During the mid-1850s the firm of R. B. Hubbard and Company, which included Connecticut-born entrepreneurs Langdon Hubbard, his brother Watson, and cousin Rollin B., built a steam-powered sawmill on Willow Creek. The company town they developed was named Huron City in 1861. A horse-drawn tram carried the mill’s products to a nearby dock in Lake Huron for transport to the firm’s lumber yard in Sandusky, Ohio. Huge forest fires in 1871 and 1881 entirely destroyed Huron City, but each time the town was rebuilt. Huron City’s surviving buildings--including Langdon Hubbard’s house, now called Seven Gables, the general store, the hotel, and the church--all date from the early 1880s. Langdon Hubbard died in 1892. In 1995 Huron City was listed as a historic district in the National Register of Historic Places.William Lyon Phelps married Langdon Hubbard’s daughter Annabel in 1892. Until 1938 the Phelpses spent most summers at Seven Gables. Phelps, the Lampson Professor of English Literature at Yale University until his retirement in 1933, had a national following for four decades as an author, a critic, and a lecturer. He did much of his writing at Seven Gables and was the summer minister at the Huron City Church. In 1939 Phelps turned the town over to his niece Carolyn Hubbard Parcells. She and her husband, Charles A. Parcells Sr., established the William Lyon Phelps Foundation in 1946 to preserve Huron City. The foundation built the brick museum in 1952, and restored the store, the hotel, and the church during the 1950s. The Point aux Barques Life-Saving Station building was moved to Huron City in 1964 to preserve it.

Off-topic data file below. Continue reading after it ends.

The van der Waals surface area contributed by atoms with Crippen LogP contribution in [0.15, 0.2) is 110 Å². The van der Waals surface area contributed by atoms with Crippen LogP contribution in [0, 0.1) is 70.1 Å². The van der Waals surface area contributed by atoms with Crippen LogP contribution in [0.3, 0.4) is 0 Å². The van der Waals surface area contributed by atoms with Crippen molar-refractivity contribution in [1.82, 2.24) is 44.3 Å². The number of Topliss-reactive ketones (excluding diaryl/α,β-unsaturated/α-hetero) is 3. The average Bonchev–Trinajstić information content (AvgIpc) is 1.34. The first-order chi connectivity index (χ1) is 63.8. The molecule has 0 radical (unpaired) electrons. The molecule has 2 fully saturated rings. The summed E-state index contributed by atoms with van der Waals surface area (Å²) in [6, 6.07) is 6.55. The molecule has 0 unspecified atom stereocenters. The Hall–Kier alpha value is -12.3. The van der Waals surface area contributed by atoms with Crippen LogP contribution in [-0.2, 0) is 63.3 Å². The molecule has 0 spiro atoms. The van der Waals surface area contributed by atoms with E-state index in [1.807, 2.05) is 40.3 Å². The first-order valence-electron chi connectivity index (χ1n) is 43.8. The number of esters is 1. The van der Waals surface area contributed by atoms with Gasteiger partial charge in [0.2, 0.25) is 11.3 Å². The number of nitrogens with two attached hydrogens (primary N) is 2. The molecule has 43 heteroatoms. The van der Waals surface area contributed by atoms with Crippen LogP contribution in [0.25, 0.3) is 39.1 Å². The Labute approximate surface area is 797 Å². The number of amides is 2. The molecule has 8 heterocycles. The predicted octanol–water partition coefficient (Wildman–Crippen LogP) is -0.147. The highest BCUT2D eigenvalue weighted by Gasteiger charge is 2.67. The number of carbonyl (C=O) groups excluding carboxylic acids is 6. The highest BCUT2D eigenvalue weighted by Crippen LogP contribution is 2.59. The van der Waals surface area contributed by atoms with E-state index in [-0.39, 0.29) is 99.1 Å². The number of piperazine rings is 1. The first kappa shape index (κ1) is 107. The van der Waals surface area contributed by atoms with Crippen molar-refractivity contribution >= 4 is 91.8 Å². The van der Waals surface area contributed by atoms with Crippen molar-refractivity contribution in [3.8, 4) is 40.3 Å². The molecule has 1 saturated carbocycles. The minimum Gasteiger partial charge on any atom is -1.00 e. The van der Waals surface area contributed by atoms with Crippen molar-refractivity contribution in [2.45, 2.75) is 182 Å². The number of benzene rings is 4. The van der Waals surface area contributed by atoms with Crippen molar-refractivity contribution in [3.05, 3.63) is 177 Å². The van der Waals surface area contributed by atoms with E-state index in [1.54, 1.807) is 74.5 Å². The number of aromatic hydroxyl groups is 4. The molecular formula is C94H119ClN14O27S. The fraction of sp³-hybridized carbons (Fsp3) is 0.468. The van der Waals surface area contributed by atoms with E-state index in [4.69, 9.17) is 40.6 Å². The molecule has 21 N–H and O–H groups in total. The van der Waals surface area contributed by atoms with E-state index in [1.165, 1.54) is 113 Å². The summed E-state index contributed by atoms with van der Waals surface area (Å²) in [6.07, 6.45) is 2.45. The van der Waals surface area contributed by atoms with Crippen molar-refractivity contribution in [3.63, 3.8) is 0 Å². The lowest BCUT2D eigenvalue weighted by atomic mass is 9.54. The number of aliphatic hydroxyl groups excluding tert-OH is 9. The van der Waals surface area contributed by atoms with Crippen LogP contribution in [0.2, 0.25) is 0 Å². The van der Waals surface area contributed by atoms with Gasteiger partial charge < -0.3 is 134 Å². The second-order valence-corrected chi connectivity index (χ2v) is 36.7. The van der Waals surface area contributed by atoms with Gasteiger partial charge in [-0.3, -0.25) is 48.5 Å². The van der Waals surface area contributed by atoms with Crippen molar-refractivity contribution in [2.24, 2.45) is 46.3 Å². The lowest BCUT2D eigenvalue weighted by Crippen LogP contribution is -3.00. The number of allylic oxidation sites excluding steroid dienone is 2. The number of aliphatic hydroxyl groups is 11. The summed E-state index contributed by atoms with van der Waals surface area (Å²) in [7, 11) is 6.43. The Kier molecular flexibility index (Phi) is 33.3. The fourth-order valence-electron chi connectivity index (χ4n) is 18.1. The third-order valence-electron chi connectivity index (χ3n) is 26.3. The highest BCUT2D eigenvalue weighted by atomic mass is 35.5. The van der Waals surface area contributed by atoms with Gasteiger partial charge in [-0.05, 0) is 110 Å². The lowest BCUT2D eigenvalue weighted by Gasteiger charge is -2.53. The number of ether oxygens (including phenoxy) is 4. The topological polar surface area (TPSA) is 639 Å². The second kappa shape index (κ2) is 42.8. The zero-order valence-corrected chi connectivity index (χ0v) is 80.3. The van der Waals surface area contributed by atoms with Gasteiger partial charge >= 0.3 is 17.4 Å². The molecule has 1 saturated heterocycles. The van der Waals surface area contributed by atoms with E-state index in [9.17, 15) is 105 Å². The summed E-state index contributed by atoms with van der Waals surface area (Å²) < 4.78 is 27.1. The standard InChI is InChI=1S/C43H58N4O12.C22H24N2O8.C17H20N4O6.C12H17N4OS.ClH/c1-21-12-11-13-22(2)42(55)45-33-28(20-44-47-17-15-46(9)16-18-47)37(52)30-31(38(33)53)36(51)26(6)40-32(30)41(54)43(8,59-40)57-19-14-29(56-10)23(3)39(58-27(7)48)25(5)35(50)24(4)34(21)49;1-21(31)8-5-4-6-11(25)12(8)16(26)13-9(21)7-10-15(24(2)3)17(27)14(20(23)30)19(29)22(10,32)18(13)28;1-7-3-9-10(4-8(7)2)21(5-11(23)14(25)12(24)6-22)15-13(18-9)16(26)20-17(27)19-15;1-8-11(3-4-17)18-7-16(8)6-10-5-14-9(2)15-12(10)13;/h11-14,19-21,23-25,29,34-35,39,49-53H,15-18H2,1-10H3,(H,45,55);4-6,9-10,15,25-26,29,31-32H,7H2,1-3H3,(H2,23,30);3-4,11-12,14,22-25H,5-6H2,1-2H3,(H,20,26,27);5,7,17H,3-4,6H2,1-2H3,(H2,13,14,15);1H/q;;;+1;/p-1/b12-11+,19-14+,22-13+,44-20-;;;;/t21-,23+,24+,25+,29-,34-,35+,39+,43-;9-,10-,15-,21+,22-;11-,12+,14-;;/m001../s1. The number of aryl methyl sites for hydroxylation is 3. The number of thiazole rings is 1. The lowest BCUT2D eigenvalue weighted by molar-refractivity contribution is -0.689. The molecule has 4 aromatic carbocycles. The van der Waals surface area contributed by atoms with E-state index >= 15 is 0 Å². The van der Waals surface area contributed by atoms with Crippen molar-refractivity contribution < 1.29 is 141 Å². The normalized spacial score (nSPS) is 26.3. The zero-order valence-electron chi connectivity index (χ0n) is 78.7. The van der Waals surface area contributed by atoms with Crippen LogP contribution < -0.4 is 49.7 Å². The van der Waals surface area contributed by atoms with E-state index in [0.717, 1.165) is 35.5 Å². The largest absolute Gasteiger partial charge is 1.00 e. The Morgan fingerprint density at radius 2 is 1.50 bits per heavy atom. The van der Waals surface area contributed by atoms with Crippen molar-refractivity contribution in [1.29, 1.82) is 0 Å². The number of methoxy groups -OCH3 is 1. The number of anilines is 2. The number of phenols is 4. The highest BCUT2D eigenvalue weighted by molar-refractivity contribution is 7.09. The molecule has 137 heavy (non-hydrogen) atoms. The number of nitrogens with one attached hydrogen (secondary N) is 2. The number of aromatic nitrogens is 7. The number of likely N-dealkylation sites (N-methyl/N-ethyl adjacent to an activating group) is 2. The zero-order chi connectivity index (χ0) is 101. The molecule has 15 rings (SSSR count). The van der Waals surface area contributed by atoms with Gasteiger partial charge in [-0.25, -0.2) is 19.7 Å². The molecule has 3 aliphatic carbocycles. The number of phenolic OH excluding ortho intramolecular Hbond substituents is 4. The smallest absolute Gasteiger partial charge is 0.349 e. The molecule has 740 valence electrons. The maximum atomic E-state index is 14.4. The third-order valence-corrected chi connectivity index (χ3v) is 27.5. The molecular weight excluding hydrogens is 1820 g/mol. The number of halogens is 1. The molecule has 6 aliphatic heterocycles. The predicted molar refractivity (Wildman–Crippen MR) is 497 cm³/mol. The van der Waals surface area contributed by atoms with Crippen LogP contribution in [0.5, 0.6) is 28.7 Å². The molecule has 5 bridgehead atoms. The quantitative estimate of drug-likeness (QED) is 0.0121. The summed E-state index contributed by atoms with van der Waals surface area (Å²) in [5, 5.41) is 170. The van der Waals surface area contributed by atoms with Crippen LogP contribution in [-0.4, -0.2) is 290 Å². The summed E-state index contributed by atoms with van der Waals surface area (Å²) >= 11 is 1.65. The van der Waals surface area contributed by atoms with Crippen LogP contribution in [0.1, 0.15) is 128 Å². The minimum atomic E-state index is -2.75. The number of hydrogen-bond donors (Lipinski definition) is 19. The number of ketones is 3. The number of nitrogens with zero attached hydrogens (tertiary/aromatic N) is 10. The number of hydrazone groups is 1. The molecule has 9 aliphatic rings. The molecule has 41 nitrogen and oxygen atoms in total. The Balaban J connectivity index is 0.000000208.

Plaque via Michigan History Center